Lazio style Pizza
This pizza is available in two different styles: Takeaways sell pizza rustica or pizza al taglio. This pizza is cooked in long, rectangular baking pans and relatively thick (1–2 cm). The crust is similar to that of an English muffin, and the pizza is often cooked in an electric oven. It is usually cut with scissors or a knife and sold by weight.
In pizzerias, it is served in a dish in its traditional round shape. It has a thin, crisp base quite different from the thicker and softer Neapolitan style base. It is usually cooked in a wood-fired oven, giving the pizza its unique flavor and texture. Perfect fresh from your local takeaway too.
History leaves enigmatic messages for future generations to puzzle over. Nursery rhymes, for example, the satirical popular songs of their day, still hold clues to past events and personalities: “Ring-a-ring-a-roses” is actually a description of the onset of The Black Death; “Georgy Porgey”, with his womanising tendencies, was a characature of the Prince Regent, destined to become George IV; and "Peter Piper", who picked a peck of pickled peppers was a real person, one very aptly named Pierre Poivre, a French Diplomat and Governor of Mauritius, and his famous peppers were actually cloves and nutmegs.
Cloves are the dried, unopened flowers of a tropical evergreen tree which was once grown only in the Moluccas. Arab spice merchants guarded the secret of their origin for centuries, as they took them, Eastwards first to China, where, during the Han Dynasty (approx. 300BC) it was mandatory to chew a clove before entering the presence of a royal personage, and then West to ancient Rome, where they acquired their common name, clavus - 'nail', due to their stud-like shape.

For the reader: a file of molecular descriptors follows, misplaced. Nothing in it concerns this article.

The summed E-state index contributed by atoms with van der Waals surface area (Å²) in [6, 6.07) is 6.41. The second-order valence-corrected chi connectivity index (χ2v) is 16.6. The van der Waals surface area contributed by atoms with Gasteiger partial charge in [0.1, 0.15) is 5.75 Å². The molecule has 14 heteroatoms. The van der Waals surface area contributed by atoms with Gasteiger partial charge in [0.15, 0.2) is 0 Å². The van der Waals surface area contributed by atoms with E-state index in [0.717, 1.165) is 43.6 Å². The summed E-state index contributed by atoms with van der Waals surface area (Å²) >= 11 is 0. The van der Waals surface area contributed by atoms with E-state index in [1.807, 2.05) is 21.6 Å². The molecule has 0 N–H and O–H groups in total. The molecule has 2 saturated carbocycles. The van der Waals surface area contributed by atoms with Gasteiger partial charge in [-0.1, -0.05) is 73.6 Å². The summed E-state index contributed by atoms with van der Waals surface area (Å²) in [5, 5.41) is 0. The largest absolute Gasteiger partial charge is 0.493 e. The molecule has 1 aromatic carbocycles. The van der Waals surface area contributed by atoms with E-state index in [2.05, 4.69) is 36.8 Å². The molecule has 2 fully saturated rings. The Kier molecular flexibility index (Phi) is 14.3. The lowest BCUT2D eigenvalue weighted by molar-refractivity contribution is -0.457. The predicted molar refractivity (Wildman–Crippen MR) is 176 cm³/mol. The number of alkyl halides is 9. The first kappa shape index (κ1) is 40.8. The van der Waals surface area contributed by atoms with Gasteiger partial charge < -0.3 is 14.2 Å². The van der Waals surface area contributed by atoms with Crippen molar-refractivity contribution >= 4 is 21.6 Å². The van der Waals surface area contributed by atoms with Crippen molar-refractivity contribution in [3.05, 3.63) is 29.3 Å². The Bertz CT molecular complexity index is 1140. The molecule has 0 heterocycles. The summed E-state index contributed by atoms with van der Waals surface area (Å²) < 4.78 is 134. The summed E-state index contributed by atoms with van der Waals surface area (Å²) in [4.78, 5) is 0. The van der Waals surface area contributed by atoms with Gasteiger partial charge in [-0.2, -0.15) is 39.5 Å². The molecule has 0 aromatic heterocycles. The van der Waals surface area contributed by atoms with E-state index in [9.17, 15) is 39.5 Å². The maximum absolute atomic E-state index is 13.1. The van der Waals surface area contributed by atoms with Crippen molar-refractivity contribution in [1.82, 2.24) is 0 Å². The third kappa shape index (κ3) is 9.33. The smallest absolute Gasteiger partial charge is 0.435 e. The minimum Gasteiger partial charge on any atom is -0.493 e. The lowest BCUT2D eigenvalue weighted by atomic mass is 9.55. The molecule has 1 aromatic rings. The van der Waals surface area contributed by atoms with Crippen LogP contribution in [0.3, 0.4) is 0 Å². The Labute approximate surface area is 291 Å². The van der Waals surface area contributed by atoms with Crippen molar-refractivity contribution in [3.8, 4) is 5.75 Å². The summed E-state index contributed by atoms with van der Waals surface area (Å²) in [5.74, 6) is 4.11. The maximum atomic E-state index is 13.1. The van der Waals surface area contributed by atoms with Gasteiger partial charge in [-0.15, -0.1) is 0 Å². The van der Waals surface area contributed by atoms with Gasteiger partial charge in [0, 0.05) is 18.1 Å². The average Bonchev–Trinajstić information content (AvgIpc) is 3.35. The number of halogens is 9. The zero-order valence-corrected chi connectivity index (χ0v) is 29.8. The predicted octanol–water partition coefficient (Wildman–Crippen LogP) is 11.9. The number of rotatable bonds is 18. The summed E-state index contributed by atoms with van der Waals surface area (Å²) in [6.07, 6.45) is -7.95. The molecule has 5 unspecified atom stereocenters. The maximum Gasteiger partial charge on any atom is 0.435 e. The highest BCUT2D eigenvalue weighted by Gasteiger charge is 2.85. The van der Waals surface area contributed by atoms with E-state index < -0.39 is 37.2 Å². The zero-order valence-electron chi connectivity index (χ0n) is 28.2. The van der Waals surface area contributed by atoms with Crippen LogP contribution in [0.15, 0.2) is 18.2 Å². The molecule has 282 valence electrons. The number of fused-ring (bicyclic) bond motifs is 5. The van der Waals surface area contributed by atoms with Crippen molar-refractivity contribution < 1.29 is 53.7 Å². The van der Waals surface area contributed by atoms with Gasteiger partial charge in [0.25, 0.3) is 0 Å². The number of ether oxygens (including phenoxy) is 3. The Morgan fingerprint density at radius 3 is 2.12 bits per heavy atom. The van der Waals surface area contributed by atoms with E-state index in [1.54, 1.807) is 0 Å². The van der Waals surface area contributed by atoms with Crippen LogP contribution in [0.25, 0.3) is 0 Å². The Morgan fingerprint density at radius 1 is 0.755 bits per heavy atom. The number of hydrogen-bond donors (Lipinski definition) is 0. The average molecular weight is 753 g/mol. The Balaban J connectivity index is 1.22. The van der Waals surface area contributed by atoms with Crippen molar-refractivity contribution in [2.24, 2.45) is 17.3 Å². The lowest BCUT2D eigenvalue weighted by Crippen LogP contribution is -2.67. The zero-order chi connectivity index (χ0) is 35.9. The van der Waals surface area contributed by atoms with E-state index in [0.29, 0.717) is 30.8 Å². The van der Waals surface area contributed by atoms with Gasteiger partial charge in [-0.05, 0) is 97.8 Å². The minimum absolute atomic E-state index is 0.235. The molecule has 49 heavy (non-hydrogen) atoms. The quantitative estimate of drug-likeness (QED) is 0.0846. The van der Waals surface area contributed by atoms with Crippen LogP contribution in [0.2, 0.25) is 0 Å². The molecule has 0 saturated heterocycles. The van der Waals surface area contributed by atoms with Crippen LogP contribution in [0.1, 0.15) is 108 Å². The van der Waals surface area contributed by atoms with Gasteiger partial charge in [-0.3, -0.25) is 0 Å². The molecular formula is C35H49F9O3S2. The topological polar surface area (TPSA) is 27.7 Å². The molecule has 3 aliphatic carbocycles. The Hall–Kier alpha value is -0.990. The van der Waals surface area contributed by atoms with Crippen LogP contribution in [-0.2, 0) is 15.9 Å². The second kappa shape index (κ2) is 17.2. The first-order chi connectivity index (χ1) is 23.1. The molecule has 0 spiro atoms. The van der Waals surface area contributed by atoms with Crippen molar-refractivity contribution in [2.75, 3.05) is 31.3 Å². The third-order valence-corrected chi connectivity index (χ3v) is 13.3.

Fast food is the term given to food that can be prepared and served very quickly. While any meal with low preparation time can be considered to be fast food, typically the term refers to food sold in a restaurant or store with preheated or precooked ingredients, and served to the customer in a packaged form for take-out/take-away. The term "fast food" was recognized in a dictionary by Merriam–Webster in 1951.
Outlets may be stands or kiosks, which may provide no shelter or seating, or fast food restaurants (also known as quick service restaurants). Franchise operations which are part of restaurant chains have standardized foodstuffs shipped to each restaurant from central locations.